5-13 October 2007
Opening Reception Friday, October 5, 2007, 6.00pm
Meeting with the artist, Friday, 12 October at 8 pm.
La coda dell’occhio
Kathryn B. Hiesinger has supervised, amongst others, the Designing Modern: 1920 to the Present exhibition, currently being held in Philadelphia (15 September 2007 – Spring 2008).
an interview to Gaialight
by Kathryn B. Hiesinger
pink branded crutches to stylish clients
who need them, and why in general,
as the artist asks, does medical equipment
merit so little aesthetic consideration?”
Kathryn B. Hiesinger
I recently interviewed Gaialight about her new work, “Light Treatment ” , which will be exhibited at Rome’s fifth international design fair, “Roma Design Piu’,” in October 2007. Building on her neo-Pop conceptual photo-collages of Coca-Cola cans, first shown in Rome at the Galleria Santa Cecilia in 2005, Gaia continues to use the visual language of pop art – its cartoon graphics, flatness, references to commercial art, and contradictions of scale and context – for her socio-political messages. In “Light Treatment,” Gaia applies comic and popular images and microtexts to tools for the disabled, among them, crutches, canes, hearing aids and walkers. These objects can be literally read, but also remain functional, if highly decorated tools. Accenting the densely decorated surfaces of these tools are heart-shaped stickers, a nod to the continuing pre-teen fondness for stickers, but also an ironic comment on the images they embrace.
Each decoration is thematically composed, most in the exhibition speaking directly to issues of physical or mental disability. Superman and Wonder Woman suggest the strength of the disabled as well as the freedom and power those with disabilities may have lost. Mona Lisa, a universal symbol of beauty, is also subversively photomontaged with other faces, including a scary Jack Nicholson from the film “The Shining,” and Uma Thurman in “Pulp Fiction.” Glamorous logos create glamorous-looking tools: hot-pink Chanel and Ferrari among others, “are powerful images,” according to the artist, “because of the contrast and contradiction of dramatically ugly aids to fancy, upscale brands.” Yet still, on a purely functional level, why shouldn’t Chanel sell pink branded crutches to stylish clients who need them, and why in general, as the artist asks, does medical equipment merit so little aesthetic consideration? Another piece is decorated with sumptuous blue Pfizer/Viagra pills and sticker hearts, another with Prozac capsules and the Statue of Liberty, their messages of freedom and recovered ability ringing loud and clear. One crutch is decorated with “Cherry,” a character from Quentin Tarantino’s film, “Grindhouse,” whose bionic leg serves as a weapon. There is also Wheelchair Barbie (actually “Share a Smile Becky,” a Barbie doll in a wheelchair introduced by Mattel in 1997) and a walker dedicated to film characters with disabilities, from James Stewart in “Rear Window,” to Heidi’s friend Clara and Almodovar’s “Lydia” in “Habla con ella.”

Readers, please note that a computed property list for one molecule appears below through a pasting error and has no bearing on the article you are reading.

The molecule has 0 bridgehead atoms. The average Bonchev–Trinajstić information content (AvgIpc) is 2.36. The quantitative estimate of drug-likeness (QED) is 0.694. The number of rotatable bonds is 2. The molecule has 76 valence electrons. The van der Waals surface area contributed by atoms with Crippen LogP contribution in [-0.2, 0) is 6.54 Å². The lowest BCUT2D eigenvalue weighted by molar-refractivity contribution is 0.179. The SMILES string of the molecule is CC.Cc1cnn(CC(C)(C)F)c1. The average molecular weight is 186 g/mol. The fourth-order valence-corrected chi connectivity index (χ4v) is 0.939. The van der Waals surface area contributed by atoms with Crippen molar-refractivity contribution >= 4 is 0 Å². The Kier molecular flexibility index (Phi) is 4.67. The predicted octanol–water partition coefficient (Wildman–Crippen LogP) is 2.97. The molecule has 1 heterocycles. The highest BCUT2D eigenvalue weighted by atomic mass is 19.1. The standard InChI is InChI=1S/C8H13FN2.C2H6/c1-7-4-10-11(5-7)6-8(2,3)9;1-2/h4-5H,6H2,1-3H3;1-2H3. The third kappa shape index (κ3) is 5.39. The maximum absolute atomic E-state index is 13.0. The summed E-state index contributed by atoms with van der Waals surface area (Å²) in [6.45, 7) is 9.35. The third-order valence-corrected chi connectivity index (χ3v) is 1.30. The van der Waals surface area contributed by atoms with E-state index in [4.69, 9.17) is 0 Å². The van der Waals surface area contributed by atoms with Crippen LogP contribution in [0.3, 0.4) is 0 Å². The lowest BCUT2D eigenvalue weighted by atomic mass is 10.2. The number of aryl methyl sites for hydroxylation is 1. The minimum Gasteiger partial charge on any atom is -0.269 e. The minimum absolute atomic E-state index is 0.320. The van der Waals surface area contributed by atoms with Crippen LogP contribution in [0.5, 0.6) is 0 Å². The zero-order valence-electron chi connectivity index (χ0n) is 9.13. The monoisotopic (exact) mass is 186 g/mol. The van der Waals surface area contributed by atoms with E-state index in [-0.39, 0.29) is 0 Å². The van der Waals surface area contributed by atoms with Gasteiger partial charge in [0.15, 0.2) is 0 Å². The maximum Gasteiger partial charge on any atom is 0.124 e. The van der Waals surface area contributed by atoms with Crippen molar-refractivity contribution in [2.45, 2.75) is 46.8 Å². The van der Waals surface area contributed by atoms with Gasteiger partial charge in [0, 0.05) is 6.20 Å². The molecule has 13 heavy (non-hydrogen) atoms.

A number of the works are more purely political statements, “bringing up things which are particularly urgent at this time in our history,” said the artist, “and in a metaphorical way, need to be ‘cured’ (they all seem to need an ‘aid’).” An old Palestinian map decorates one crutch, the map completed with flags and symbols as well as repeated “No War” signs; below are Muppets Statler and Waldorf, “arguing as always,” Gaia noted, “repeating the same things without reaching a solution.” Another crutch is prisoner-themed, from Paris Hilton to Guantanamo Bay.
Born and educated in Rome, Gaia is now working in New York. Wherever she may be, Gaialight is certainly a young artist to watch.